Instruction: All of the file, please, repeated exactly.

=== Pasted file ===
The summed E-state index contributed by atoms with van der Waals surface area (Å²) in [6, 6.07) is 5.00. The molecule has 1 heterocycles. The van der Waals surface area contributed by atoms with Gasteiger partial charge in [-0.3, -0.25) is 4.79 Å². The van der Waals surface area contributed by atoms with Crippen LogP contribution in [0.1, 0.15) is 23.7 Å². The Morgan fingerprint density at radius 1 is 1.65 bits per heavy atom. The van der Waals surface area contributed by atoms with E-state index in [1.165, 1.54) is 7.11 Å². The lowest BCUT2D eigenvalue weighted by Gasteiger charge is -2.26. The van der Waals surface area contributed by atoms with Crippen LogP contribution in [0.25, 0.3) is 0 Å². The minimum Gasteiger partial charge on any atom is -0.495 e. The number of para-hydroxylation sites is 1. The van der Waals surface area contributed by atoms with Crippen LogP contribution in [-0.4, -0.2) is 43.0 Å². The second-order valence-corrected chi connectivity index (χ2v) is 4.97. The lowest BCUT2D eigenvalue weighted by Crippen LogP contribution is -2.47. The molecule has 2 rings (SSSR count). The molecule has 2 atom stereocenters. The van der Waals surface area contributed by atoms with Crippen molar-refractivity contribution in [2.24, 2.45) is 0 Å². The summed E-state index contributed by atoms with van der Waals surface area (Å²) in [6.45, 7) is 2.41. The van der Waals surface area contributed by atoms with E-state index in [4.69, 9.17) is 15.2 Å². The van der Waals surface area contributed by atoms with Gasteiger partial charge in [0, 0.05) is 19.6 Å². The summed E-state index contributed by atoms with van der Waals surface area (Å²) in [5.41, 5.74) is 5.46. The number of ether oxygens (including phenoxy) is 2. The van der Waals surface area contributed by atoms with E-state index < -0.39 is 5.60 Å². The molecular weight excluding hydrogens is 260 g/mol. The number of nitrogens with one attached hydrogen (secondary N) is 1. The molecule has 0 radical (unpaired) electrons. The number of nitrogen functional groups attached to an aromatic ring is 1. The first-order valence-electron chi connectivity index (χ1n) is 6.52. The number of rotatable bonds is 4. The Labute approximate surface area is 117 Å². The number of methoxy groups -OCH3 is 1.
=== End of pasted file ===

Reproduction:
The summed E-state index contributed by atoms with van der Waals surface area (Å²) in [6, 6.07) is 5.00. The molecule has 1 heterocycles. The van der Waals surface area contributed by atoms with Gasteiger partial charge in [-0.3, -0.25) is 4.79 Å². The van der Waals surface area contributed by atoms with Crippen LogP contribution in [0.1, 0.15) is 23.7 Å². The Morgan fingerprint density at radius 1 is 1.65 bits per heavy atom. The van der Waals surface area contributed by atoms with E-state index in [1.165, 1.54) is 7.11 Å². The lowest BCUT2D eigenvalue weighted by Gasteiger charge is -2.26. The van der Waals surface area contributed by atoms with Crippen LogP contribution in [0.25, 0.3) is 0 Å². The minimum Gasteiger partial charge on any atom is -0.495 e. The number of para-hydroxylation sites is 1. The van der Waals surface area contributed by atoms with Crippen LogP contribution in [-0.4, -0.2) is 43.0 Å². The second-order valence-corrected chi connectivity index (χ2v) is 4.97. The lowest BCUT2D eigenvalue weighted by Crippen LogP contribution is -2.47. The molecule has 2 rings (SSSR count). The molecule has 2 atom stereocenters. The van der Waals surface area contributed by atoms with Crippen molar-refractivity contribution in [2.24, 2.45) is 0 Å². The summed E-state index contributed by atoms with van der Waals surface area (Å²) in [6.45, 7) is 2.41. The van der Waals surface area contributed by atoms with E-state index in [4.69, 9.17) is 15.2 Å². The van der Waals surface area contributed by atoms with Gasteiger partial charge in [0, 0.05) is 19.6 Å². The summed E-state index contributed by atoms with van der Waals surface area (Å²) in [5.41, 5.74) is 5.46. The number of ether oxygens (including phenoxy) is 2. The van der Waals surface area contributed by atoms with E-state index < -0.39 is 5.60 Å². The molecular weight excluding hydrogens is 260 g/mol. The number of nitrogens with one attached hydrogen (secondary N) is 1. The molecule has 0 radical (unpaired) electrons. The number of nitrogen functional groups attached to an aromatic ring is 1. The first-order valence-electron chi connectivity index (χ1n) is 6.52. The number of rotatable bonds is 4. The Labute approximate surface area is 117 Å². The number of methoxy groups -OCH3 is 1.